I’ve heard it said numerous times that women who read romance often put themselves in the place of the story’s heroine. I’ve done it. And yes, I’d rather imagine myself a twenty-three year old who wears a size four. (After all it’s fiction) But I’m not ashamed to say that I’m into my fifth decade and yet my husband and I are just as much in love as we were in our twenties. Correct that; more so.

My latest release, Worth the Wait, features a middle-aged hero and heroine (not the most flattering descriptor, I admit). Looking back, I didn’t intentionally set out to write about a couple closer to my own age. The hero simply appeared on the page organically, as a secondary character in Redhead Blitz. But the deeper I went into that story, the more I knew his relationship with the love of his life would encompass the last story in The Greenville Girls series.

And Sia, I hope you’re feeling better and stronger each day.
Let's chat: So, what do you think? Are you only interested in romance novels featuring twenty-somethings or are you open to reading romances about heroes and heroines who need two boxes of candles for their birthday cakes?

Janie enjoys her retro convertible Mustang and brand new motor scooter in Central Ohio, along with her very supportive husband, two college-aged kids, and a big loveable fuzzball of a dog named Bonnie.
High-school athletic director Al Matthews is as alpha as they come. But when his administrative assistant, widow Annie Marcum, confesses that she's in love with him, then quits and disappears, he'll do anything to track her down and win back her heart. The books in The Greenville Girls series are:  Servicing Rafferty, Redhead Blitz ,and Worth the Wait. For more information’s about Janie, check out her web site at
The "J" book list:
Josiah's Treasure by Nancy Herriman: Inspirational (clean) romance set in 1882 San Francisco. I also loved her other book, also an inspy, The Irish Healer.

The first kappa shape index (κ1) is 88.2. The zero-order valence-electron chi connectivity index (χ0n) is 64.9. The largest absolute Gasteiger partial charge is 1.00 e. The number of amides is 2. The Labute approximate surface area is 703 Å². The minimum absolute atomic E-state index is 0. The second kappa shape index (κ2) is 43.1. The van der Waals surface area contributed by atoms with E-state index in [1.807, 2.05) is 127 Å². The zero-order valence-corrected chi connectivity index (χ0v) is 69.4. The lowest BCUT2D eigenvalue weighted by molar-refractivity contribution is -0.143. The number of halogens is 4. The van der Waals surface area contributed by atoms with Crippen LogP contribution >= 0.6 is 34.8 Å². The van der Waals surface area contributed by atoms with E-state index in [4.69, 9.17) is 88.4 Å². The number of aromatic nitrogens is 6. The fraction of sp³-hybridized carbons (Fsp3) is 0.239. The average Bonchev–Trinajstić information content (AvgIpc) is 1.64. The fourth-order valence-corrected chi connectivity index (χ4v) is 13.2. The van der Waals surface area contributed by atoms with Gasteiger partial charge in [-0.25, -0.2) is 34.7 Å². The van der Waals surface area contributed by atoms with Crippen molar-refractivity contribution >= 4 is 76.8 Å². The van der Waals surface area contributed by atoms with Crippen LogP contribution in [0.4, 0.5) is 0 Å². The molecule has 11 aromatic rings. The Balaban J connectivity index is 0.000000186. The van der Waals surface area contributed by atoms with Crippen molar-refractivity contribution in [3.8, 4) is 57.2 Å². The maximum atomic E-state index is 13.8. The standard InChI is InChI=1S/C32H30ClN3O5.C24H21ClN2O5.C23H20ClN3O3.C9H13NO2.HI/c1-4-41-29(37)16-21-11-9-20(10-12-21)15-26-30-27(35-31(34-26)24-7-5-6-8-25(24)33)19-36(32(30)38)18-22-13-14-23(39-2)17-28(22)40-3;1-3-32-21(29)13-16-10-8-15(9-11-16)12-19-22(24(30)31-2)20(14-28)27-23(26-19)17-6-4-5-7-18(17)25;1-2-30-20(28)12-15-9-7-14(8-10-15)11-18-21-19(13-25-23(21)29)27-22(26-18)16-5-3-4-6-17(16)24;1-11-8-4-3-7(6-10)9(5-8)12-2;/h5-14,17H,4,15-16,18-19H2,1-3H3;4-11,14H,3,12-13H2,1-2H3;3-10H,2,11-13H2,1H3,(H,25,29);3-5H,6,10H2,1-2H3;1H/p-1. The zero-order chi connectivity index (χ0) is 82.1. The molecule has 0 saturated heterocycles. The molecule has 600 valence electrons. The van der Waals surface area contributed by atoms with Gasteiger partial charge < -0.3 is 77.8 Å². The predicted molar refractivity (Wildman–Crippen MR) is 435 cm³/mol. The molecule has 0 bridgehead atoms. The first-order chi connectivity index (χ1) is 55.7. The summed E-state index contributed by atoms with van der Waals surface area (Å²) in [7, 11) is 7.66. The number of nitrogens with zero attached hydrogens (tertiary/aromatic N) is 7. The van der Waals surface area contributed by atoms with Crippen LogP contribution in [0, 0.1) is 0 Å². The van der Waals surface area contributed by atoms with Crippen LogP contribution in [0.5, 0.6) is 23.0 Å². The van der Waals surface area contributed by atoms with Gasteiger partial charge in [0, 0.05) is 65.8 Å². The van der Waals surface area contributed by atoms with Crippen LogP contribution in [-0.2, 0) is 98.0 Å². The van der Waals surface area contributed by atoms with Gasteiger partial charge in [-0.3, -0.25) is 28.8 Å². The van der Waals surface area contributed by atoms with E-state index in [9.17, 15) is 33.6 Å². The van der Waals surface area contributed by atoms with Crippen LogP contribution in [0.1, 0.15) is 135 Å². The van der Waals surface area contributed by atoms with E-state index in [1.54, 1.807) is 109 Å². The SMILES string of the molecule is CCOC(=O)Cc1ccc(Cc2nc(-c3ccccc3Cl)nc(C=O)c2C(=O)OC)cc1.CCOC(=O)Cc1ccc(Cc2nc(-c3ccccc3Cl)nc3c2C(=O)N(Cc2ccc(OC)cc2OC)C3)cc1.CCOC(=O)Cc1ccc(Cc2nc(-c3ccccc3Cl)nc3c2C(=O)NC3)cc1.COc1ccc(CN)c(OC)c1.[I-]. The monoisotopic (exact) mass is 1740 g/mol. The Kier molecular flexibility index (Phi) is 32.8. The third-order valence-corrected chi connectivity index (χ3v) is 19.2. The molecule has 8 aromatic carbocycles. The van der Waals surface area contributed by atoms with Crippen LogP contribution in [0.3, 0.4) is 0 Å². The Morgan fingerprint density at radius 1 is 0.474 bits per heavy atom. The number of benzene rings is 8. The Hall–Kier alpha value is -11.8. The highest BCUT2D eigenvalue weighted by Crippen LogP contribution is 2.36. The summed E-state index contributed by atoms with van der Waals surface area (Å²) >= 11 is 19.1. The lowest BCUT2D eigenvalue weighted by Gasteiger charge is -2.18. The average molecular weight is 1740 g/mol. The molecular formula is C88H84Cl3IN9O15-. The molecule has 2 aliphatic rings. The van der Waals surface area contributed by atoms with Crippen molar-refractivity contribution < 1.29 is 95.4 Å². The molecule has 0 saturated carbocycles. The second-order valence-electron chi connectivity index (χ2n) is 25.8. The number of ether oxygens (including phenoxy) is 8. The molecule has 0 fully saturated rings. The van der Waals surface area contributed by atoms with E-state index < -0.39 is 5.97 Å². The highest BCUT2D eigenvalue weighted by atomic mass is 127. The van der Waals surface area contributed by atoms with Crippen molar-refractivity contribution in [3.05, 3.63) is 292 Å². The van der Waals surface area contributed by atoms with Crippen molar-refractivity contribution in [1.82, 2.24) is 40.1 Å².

John D. MacDonald: prolific writer of pulp fiction. Though his novels are noir-ish in tone, his best known hero, Travis McGee, is too much of a solid good guy to be an actual noir hero. Still, his novels are addictive.
Jayne Castle: Futuristic romances set in a near-Earth look alike, with sci-fi/paranormal elements. Also writes as Jayne Ann Krentz (contemporary romance) and Amanda Quick (historical romance).
Jennifer Ashley: The Madness of Lord Ian MacKenzie. Historical romance. Gotta love a hero who's spent time in an insane asylum.
Image courtesy of Boians Cho Joo Young /

Wednesday, April 9, 2014

H is for Harlequin and a BONUS Manuscript Submission Opportunity!

Every avid romance reader at one time or another has read Harlequin, the grande dame of the romance genre. With dozens of categories, they’ve been the launch pad for hundreds of today’s biggest romance writers. Our guest today is Robin Gianna, talking about her own debut with Harlequin’s Medical Romance line. BONUS: Want to write for Harlequin? We also have exciting news about a manuscript submission opportunity for you!

Hello, All! I’m happy to say I’m a newbie Harlequin author. My first Harlequin Mills & Boon Medical Romance came out in January, and my second one was released this month. It’s been a thrilling, crazy ride! 

If you’ve been submitting to Harlequin, wanting to break into one of their series lines, you know it’s very competitive out there! I decided to take advantage of one of the events periodically held inviting submissions, and I also decided to increase my odds by focusing on a line I knew was actively looking for new authors.

If you don’t have a medical background, it might never have occurred to you to look at the medical romance line. Admittedly, my hubby is a doctor, so I do have a built in consultant! But to be honest, I have asked questions of others as much as I have him, and I’ve also found great stuff online. The stories still focus on the romance and development of the characters through the story, they’re just set in a medical background, which can be anything and anywhere. My first two books both take place in fictional mission hospitals in West Africa. I decided on that setting because I wanted to stand out from the crowd of submissions, but chose a traditional romance trope—the secret baby—so it wouldn’t be too ‘out there.’ I guess it worked, because I sold from that submission! And that January release is still selling in the top twenty of medical romances right now.